Monday, November 26th, 2018
We take a lot of factors into consideration when decorating an apartment. We pick new color schemes, hang our favorite paintings, and try to find that perfect feng shui. Many times, finding the ideal balance of style, comfort and serenity means including fresh flowers or living plants. Unfortunately, not all flowers and house plants are suitable for homes with pets, and many of them can cause serious illness if ingested by our furry friends. These common house plants are ones you should avoid having in your home if you live in a pet-friendly environment.
Aloe vera plants are common house plants that have been praised for their medicinal uses, but while the plants can be helpful to humans, they are often harmful for pets. The toxicity of aloe plants is in the skin and inner layers of the plant and is not typically found in the interior gel. Pets that ingest the leafy parts of the plant may experience diarrhea, vomiting or tremors. Be sure to keep aloe vera plants in a place your pets cannot reach if you prefer to have them in your home for medicinal purposes.
The holiday season often means decorating your apartment with festive holiday plants, such as poinsettia or mistletoe. Poinsettia unfortunately exudes a milky sap that can cause oral irritation, diarrhea or vomiting. Mistletoe contains the toxins pharatoxin viscumin and toxalbumin, which can cause gastrointestinal problems and even cardiac collapse in the most severe instances. Consider using fake versions of these plants for holiday decorations instead.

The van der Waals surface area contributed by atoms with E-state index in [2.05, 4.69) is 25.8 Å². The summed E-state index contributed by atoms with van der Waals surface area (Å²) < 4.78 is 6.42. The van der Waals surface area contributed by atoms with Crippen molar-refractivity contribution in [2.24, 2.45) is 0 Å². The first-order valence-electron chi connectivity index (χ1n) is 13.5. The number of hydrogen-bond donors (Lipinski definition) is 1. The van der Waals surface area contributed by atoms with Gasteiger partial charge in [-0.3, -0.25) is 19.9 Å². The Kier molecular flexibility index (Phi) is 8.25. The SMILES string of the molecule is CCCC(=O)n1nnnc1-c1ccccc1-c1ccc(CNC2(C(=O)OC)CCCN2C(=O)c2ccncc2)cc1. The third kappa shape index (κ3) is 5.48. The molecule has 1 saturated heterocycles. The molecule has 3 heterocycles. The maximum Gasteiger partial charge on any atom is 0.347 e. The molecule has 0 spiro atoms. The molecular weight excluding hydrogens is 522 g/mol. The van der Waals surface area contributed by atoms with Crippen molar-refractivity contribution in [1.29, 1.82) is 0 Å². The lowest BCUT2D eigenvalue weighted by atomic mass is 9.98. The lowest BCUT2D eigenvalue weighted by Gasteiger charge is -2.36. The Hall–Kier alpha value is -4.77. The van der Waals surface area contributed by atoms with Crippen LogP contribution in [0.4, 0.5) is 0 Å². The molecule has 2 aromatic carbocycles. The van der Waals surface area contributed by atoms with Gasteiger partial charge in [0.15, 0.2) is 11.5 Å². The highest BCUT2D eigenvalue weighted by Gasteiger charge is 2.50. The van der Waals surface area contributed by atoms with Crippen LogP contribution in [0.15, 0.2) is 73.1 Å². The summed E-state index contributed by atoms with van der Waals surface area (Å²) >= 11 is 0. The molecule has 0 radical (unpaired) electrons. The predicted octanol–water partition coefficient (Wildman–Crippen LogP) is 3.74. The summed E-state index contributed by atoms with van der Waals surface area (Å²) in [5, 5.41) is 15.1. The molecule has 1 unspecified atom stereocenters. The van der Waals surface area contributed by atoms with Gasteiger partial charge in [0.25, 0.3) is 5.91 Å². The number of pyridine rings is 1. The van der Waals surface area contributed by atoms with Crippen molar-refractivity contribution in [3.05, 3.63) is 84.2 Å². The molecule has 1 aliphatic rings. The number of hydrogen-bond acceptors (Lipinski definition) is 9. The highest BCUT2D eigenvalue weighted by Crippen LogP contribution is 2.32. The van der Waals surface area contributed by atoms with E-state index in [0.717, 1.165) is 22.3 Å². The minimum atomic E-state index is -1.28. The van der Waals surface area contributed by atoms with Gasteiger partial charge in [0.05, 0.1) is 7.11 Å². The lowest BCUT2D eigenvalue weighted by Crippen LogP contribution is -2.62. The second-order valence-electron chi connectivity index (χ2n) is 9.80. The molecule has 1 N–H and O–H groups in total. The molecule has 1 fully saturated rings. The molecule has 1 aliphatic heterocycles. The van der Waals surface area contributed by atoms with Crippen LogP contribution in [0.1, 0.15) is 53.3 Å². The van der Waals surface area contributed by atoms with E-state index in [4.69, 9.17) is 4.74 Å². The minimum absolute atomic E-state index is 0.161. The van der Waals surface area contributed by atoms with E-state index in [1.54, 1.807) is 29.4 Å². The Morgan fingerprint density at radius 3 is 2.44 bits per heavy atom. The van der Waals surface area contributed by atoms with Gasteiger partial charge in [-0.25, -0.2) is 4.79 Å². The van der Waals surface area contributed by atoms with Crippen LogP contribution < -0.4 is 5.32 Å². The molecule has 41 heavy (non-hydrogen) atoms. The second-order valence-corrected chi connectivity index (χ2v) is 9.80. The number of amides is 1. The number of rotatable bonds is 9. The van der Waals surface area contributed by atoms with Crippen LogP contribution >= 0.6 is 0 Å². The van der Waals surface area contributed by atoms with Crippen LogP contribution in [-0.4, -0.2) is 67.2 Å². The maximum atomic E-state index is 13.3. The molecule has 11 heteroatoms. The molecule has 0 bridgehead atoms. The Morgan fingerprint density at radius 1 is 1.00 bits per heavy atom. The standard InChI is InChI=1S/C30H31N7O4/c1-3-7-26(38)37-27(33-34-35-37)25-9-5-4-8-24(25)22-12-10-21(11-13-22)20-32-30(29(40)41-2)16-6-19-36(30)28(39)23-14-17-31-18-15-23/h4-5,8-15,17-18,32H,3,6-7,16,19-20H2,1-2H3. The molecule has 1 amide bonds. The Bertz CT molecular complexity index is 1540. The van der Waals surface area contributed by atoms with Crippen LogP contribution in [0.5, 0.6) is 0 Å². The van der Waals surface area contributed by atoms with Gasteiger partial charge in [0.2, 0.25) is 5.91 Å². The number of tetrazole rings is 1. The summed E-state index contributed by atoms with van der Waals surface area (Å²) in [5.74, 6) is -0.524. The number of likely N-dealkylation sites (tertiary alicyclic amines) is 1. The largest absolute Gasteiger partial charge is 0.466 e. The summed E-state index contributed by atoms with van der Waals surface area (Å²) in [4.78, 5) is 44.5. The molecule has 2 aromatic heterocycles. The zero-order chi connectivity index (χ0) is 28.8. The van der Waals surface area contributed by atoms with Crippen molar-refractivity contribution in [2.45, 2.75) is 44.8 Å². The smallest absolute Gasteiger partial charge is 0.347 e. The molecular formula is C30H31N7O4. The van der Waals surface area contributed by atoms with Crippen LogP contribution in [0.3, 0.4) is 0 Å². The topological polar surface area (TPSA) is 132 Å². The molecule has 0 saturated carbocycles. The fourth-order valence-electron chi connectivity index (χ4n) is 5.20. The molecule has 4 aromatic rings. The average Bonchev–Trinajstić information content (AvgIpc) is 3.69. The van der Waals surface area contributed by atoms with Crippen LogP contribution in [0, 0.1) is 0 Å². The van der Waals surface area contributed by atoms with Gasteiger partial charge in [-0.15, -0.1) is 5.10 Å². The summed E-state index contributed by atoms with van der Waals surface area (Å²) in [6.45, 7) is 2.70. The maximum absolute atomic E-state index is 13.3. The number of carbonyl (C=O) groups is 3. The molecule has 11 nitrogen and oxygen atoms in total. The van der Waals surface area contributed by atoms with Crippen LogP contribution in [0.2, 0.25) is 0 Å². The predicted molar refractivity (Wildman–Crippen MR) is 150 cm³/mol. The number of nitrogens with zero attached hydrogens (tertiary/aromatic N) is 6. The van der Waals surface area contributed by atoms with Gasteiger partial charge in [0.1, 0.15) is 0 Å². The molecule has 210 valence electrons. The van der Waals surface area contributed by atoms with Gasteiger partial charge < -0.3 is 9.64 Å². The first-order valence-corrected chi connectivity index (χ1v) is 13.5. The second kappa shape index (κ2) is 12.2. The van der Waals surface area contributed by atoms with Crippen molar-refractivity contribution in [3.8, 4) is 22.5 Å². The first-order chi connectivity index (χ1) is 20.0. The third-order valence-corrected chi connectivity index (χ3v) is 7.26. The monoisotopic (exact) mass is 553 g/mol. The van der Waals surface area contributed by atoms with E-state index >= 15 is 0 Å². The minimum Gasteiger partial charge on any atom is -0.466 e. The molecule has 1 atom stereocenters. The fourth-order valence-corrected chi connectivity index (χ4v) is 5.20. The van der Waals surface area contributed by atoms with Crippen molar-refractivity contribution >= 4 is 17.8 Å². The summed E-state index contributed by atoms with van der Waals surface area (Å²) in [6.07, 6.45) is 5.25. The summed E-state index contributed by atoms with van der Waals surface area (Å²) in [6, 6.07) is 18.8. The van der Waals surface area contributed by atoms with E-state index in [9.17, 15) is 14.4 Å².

Sago palms, also known as cardboard palms or coontie palms, may look like a taste of the tropics in your home, but they are house plants poisonous to cats and dogs. Ingestion of the plant’s cycasin toxin can lead to symptoms as simple as increased thirst and vomiting to the extremes of liver failure, hemorrhagic gastroenteritis or death. Contact your veterinarian immediately if you think your pet has ingested the toxins of a sago palm.
Tulips are beautiful, and if you purchase a bouquet of flowers during springtime, they’ll probably be included. However, tulips contain the toxic principles tulipalin A and B, which can cause diarrhea, depression, hypersalivation and vomiting. The highest concentration of toxic principles is found in the bulb.
English ivy is another one of the several toxic plants for cats and dogs. Also known as sweetheart ivy, it’s commonly used as a decorative plant indoors. Though when English ivy is ingested, it can lead to irritation of the gastrointestinal tract and mouth — as well as abdominal pain, excessive salivation and diarrhea. Use nontoxic Swedish ivy instead.
Many pet owners ask, “Are orchids poisonous for cats or dogs?” The answer is often ambiguous. Phalaenopsis orchids are nontoxic for your domesticated pets. However, while orchids are house plants safe for dogs and cats, it’s wise to keep your animals away from them. Fertilizers and pesticides may have been used on the plants before purchase, and your pets could consume those toxic chemicals if allowed to nibble on the leaves.
It’s important to note that while some house plants are dangerous for pets, most of them are not. Consult the American Society for the Prevention of Cruelty to Animals® searchable database for a complete list of nontoxic and toxic house plants, so you can decorate your home in a way that looks and feels pleasant without causing any harm to your furry family members.
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